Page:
General Brice Oligui Nguema, who overthrew Ali Bongo Ondimba two weeks ago in Gabon, notably accusing his regime of “massive embezzlement” , announced on Wednesday a commission of inquiry into public procurement to track down “fraud” .
“The president of the transition (…) decided today to reactivate the task force for controlling internal and external debt in order to carry out the verification of all public markets. This task force will take up all the actions left suspended by the previous one without obvious reasons” , announced the military in power in a press release read on public television.
“The Head of State invites the companies awarded public contracts and all the administrative entities concerned to contact the Commission upon receipt of their summons ,” they conclude.
The country “requires a careful and rigorous evaluation of public contracts in order to detect any irregularity or potential fraud” , we read a few minutes later on General Oligui ‘s account on the social network X (formerly Twitter).
Proclaimed transitional president the day after the putsch of August 30, he immediately called on the bosses practicing “overbilling” against kickbacks paid to senior officials of the deposed power to “stop these maneuvers” in public procurement , in a threatening speech in front of 200 to 300 Gabonese business leaders “summoned” to the presidency.
A few days later, he publicly reprimanded hundreds of senior civil servants and public sector executives: “Come and return the embezzled funds yourself within 48 hours, otherwise we will come and get you and you will see the difference . ”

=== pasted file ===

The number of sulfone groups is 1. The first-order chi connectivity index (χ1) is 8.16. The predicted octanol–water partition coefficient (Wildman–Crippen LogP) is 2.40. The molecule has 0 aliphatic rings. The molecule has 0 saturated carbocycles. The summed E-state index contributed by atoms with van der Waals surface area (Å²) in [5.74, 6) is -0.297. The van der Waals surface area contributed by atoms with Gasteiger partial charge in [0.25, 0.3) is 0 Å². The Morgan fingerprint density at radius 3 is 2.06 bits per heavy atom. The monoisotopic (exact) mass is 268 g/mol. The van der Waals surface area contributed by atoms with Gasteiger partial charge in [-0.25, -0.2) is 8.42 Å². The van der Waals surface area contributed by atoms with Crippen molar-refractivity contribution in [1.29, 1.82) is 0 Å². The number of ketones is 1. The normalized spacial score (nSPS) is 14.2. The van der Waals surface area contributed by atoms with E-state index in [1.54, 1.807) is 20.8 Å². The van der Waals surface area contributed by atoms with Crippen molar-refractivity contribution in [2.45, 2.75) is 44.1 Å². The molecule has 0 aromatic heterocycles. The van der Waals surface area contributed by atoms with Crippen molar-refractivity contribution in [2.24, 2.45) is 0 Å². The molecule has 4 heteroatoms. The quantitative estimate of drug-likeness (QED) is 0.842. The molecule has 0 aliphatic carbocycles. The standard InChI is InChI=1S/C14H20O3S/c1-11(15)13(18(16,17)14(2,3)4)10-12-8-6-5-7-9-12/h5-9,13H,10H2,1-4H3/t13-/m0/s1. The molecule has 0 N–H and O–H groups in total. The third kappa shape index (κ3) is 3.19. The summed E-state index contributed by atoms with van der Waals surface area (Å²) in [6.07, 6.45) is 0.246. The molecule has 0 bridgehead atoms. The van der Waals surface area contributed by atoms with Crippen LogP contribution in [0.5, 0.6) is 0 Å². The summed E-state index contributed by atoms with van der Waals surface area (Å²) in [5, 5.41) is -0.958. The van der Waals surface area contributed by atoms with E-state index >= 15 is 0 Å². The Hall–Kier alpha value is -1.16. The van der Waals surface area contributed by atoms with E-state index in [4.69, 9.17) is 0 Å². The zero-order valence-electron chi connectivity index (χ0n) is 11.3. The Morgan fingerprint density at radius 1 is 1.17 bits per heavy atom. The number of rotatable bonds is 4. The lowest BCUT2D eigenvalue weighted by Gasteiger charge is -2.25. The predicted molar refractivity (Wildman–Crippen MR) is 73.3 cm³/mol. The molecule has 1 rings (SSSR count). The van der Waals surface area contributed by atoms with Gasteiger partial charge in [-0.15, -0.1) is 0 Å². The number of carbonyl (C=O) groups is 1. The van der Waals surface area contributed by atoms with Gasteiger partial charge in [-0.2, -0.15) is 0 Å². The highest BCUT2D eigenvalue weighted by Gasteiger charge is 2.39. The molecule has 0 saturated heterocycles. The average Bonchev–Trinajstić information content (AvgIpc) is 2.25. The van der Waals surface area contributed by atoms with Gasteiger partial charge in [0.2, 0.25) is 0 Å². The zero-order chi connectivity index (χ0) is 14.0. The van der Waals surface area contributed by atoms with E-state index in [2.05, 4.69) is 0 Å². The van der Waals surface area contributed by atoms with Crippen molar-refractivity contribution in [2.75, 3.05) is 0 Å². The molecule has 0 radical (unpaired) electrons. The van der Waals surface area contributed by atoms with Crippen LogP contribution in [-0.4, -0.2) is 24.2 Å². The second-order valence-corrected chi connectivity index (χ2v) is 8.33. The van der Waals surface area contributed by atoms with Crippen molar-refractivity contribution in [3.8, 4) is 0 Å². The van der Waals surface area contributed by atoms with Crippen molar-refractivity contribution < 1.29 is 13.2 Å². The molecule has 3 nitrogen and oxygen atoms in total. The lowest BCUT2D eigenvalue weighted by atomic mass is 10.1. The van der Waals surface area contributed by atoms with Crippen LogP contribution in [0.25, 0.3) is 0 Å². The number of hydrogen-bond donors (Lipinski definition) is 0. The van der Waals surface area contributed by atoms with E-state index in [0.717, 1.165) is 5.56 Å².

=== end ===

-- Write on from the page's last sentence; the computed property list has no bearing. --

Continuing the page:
The same day of the coup , the military arrested one of the sons of the deposed head of state, Noureddin Bongo Valentin , as well as six other young senior officials in the cabinet of the ex-president and his wife Sylvia. Bongo Valentin. The searches at their homes, broadcast extensively by state television, showed them at the feet of trunks, suitcases and bags overflowing with wads of bank notes .
Ms Bongo Valentin is under house arrest in Libreville “for her protection” according to the presidency, “arbitrarily detained” according to her lawyers. Noureddin Bongo and the six other former members of the “young guard” are imprisoned and accused in particular of “high treason, massive embezzlement of public funds” .
Ali Bongo , first under house arrest in Libreville for a few days after the putsch, is “free to move” and “to go abroad” , General Oligui announced on September 6.
Gabon is often denounced for the extent of the corruption practiced there . The country is ranked 136th out of 180 for perception of corruption by Transparency International (2022).